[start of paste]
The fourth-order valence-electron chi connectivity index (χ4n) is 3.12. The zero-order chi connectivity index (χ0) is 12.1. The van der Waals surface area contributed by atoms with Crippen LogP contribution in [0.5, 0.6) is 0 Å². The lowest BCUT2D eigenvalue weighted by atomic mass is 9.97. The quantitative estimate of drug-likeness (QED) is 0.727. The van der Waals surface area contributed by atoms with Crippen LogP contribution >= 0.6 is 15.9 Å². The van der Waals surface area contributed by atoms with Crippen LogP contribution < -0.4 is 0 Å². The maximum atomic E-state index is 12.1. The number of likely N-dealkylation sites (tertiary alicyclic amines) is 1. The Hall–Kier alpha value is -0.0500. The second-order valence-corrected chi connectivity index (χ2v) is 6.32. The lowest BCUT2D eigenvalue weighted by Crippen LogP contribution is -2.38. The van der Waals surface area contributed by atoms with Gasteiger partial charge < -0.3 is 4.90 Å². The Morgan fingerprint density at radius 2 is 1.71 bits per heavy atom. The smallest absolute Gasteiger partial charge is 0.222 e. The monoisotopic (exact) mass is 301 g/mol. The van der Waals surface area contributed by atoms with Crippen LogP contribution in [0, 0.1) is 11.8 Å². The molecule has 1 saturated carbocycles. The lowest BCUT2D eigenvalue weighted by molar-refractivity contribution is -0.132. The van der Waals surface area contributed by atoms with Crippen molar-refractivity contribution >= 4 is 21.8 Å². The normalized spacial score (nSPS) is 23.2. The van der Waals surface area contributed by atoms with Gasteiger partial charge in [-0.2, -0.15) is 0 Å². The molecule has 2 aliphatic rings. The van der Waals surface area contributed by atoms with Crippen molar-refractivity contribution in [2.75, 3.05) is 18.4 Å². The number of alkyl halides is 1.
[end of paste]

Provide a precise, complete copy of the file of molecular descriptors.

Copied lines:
The fourth-order valence-electron chi connectivity index (χ4n) is 3.12. The zero-order chi connectivity index (χ0) is 12.1. The van der Waals surface area contributed by atoms with Crippen LogP contribution in [0.5, 0.6) is 0 Å². The lowest BCUT2D eigenvalue weighted by atomic mass is 9.97. The quantitative estimate of drug-likeness (QED) is 0.727. The van der Waals surface area contributed by atoms with Crippen LogP contribution >= 0.6 is 15.9 Å². The van der Waals surface area contributed by atoms with Crippen LogP contribution < -0.4 is 0 Å². The maximum atomic E-state index is 12.1. The number of likely N-dealkylation sites (tertiary alicyclic amines) is 1. The Hall–Kier alpha value is -0.0500. The second-order valence-corrected chi connectivity index (χ2v) is 6.32. The lowest BCUT2D eigenvalue weighted by Crippen LogP contribution is -2.38. The van der Waals surface area contributed by atoms with Gasteiger partial charge < -0.3 is 4.90 Å². The Morgan fingerprint density at radius 2 is 1.71 bits per heavy atom. The smallest absolute Gasteiger partial charge is 0.222 e. The monoisotopic (exact) mass is 301 g/mol. The van der Waals surface area contributed by atoms with Crippen LogP contribution in [0, 0.1) is 11.8 Å². The molecule has 1 saturated carbocycles. The lowest BCUT2D eigenvalue weighted by molar-refractivity contribution is -0.132. The van der Waals surface area contributed by atoms with Crippen molar-refractivity contribution >= 4 is 21.8 Å². The normalized spacial score (nSPS) is 23.2. The van der Waals surface area contributed by atoms with Gasteiger partial charge in [-0.2, -0.15) is 0 Å². The molecule has 2 aliphatic rings. The van der Waals surface area contributed by atoms with Crippen molar-refractivity contribution in [2.75, 3.05) is 18.4 Å². The number of alkyl halides is 1.